In late 1780, just four years after American independence and a few months after the first state constitution of Massachusetts took effect, Tony Vassall petitioned the Commonwealth for the small house and one-and-a-half acres of abandoned Vassall land he and his family occupied as renters and taxpayers. In the petition, after pleading the merits of his and his wife’s case, and stating that “the earlier part and vigor of their lives” had been “in service to their several masters”, and naming the white Vassalls as those masters, he requested the legislature “would grant them a freehold in their premises and add one quarter of an acre of adjoining land to that which they now improve…” At the bottom of the petition John Avery, Secretary of the Commonwealth, notes that it was referred to a committee to look into the matter. This was the first petition for compensation for slavery in the United States, and the first serious consideration given to the question of such compensation.
The legislature did not grant him the confiscated land, but on February 6, 1781, it awarded him a pension of twelve pounds to be paid annually during his lifetime, the funds to come from the state treasury and be allocated from the moneys received from the sale of his former master’s confiscated properties. This was the first compensation for slavery awarded by any governmental entity in the United States. The resolution stated: “Resolved, That the prayer thereof be so far granted that the committee for the sale of confiscated estates in the county of Middlesex be, and are hereby directed, to pay out of the proceeds of the estate of John Vassal, Esq., late of Cambridge, in the county aforesaid, absentee, the sum of twelve pounds in specie, or a sum in bills of credit equivalent, to the said Anthony, taking duplicate receipts therefor, one of which to be lodged in the Secretary’s office. And it is further Resolved, That there be allowed and paid out of the public treasury unto the said Anthony, the like sum of twelve pounds annually for the above purpose until the further order of this Court.” It is interesting to note that in this first order, Anthony Vassall was referred to by first name only, reflecting his technical status as a slave. Yet it awarded him the money anyway. Later notices of the Anthony Vassall family utilized his full name.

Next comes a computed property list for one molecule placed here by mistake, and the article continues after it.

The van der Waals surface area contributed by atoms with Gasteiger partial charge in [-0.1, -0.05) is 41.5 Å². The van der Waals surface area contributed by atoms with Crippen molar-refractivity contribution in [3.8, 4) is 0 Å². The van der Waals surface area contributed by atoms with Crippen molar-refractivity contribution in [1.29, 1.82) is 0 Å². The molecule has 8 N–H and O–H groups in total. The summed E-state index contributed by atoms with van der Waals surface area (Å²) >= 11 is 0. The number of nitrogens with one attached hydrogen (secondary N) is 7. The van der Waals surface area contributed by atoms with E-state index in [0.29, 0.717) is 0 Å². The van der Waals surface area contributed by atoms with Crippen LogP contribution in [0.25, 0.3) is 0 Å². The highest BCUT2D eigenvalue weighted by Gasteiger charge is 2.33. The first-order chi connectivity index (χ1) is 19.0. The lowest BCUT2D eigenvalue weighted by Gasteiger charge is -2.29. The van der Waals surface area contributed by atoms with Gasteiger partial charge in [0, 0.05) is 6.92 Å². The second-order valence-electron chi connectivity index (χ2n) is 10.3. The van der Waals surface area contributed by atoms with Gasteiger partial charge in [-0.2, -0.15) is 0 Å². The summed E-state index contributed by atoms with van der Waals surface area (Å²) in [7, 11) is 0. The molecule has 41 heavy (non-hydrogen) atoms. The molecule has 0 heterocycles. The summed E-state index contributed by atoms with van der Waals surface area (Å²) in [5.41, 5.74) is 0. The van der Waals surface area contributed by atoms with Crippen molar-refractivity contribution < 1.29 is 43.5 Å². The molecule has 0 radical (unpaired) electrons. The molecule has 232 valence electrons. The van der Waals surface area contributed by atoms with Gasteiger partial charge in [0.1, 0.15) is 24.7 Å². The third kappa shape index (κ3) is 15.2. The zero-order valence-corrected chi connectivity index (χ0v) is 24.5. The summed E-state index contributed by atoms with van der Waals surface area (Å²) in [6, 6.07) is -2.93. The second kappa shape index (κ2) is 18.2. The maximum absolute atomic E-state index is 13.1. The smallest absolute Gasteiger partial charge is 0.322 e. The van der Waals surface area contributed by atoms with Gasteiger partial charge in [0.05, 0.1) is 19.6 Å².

The Commonwealth of Massachusetts kept its promise to the Vassalls. Each year the governor would issue a pay order for the payment, and after Tony’s death in 1811 the legislature ordered that payments be continued to his wife Cuba.
Document signed, Boston, February 7, 1792, “By His Excellency the Governor”, to the state treasurer Alexander Hodgdon, being that year’s pay order. “You are by and with the Advice and Consent of Council, ordered and directed to pay unto Anthony Vassall, a Negro, late a servant to John Vassall esq. an absentee, the sum of Twelve Pounds in full for one year’s pension from 6th February 1791 to 6th February 1792 for his support to be paid from the proceeds of said estate in the Treasury agreeable to the resolve of 6th of February 1781 – for which this shall be his warrant.” It is signed by John Hancock as Governor and John Avery as Commonwealth Secretary.
On the verso Anthony Vassall has signed his mark, April 25, 1792, acknowledging that the sum was “received in full”. This is the earliest signature of a slave or former slave that we have ever seen reach the market, or can find on record as having done so. In short, this is an extraordinary, and in fact foundation, memento of the question of compensating slaves for their service and suffering, and of the end of slavery in the North. We have never seen anything like it before.